By Jared Chausow
By Katie Toth
By Elizabeth Flock
By Albert Samaha
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By Jon Campbell
By Jon Campbell
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Immigration officials say that exclusions based on communicable diseases, including HIV/AIDS, are uncommon. They are also quick to point out that would-be immigrants who are HIV-positive can apply for an exception called an HIV waiver. But immigrants and legal advocates insist that stringent eligibility criteria make such waivers almost impossible to come by.
"The family and income requirements are twice as strict as those for a green card application," says Victoria Neilson, legal director with Immigration Equality, a Manhattan-based nonprofit that advocates for HIV-positive immigrants. "Among other things, you need a spouse or a child. That leaves out a lot of single people and most LGBT immigrants."
Despite President Bush's recent offering of a short-term waiver, most people close to the issue agree the HIV-positive immigration ban is unlikely to be lifted in the current political climate.
"We need to re-frame this as a disability issue," said a spokeswoman from Representative Nadler's office. "Anything that's pro-immigrant is taboo right now."
Sixteen years after she first tested positive, Lopez is still waiting for some change in policy that might allow her to become a legal resident. "We should file a fucking class-action suit against the government. It's [U.S.] citizens that infected us, not the other way around."
Right now, however, her hopes are pinned not on a lawsuit but on her son, who will be able to petition for her green card and sponsor her accompanying HIV-waiver application when he turns 21 later this year.
"We keep counting the days," she tells the Voice from her desk at the Caribbean Health Center. "Every day my son says to me, 'Mom, it's only 'this many' more days.' "
Lopez already has big plans. Between taking calls from her clients and arranging meetings with one colleague or another, she talks of returning to Trinidad to establish a network of AIDS activists and promote HIV education.
"If you think the stigma is bad over here, my God," she says. "In Trinidad people just get sick and diein silence."
Lopez has other reasons for wanting to return too.
"My dad's like 90 years old and my parents aren't in the best of health," she says, adding that she missed her family. "When I get back there, let me tell you what, it's going to be a big 'ol party. America is my home, but my heart is still in Trinidad."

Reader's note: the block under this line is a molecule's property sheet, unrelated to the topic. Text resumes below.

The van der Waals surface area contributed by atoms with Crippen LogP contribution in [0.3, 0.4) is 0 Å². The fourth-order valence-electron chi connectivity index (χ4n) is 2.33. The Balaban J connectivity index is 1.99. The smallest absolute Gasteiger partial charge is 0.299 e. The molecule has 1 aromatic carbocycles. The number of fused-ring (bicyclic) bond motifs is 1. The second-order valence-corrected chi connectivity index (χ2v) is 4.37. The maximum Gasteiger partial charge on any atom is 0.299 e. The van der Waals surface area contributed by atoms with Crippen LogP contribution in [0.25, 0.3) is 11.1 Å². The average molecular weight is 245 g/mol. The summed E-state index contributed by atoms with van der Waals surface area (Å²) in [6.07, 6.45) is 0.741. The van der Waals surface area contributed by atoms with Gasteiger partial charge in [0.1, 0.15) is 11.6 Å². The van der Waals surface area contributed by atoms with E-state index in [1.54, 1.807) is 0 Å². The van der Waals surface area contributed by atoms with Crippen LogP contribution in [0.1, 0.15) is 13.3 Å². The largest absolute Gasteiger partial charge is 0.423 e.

In America, Lopez has become an out- spoken, and well-known, AIDS activist. She has spoken at dozens of conferences, co-authored papers on the HIV-positive immigrant community, and has served on the boards of directors for several HIV/AIDS treatment and prevention programs, at both the state and city level. She also participated in a successful class-action lawsuit against the federal government, demanding that women of child-bearing age be allowed to participate in NIH-funded clinical trials.
"I'm not a social worker," she says, referring to her qualifications. "But I have a degree from UCLAthe University of the Corner of Lenox Avenue." Today, Lopez's reach extends well beyond the streets of New York. As a member of the National Institutes of Health's AIDS Clinical Trial Group, she currently works with NIH doctors and clinicians to develop protocols for including HIV-positive immigrants in clinical trials.
"I'm proud of the work I do," she says. "But it's ironic that I could work with the NIH on HIV issues and then still not be allowed to get a green card because I have HIV."
Three years ago, when Lopez was invited to serve on the board of directors for the National Association of People With AIDS (NAPWA), she says some of the board members questioned the decision.
"They called and asked me, 'Michelle do you even have legal status to do this?'" she says. "Some of them wanted to keep me off the board because of it. I said, 'How dare you. I'll fucking go to the media. I'll tell everyone you did this.' " Several of her colleagues intervened and Lopez was ultimately given the post.
"As soon as I got in there, I started a special committee to work on discrimination against undocumented immigrants with HIV," she says. "If you want to survive, you can't let your immigration status be a barrier to addressing your HIV status. That's what taking a stand is all about."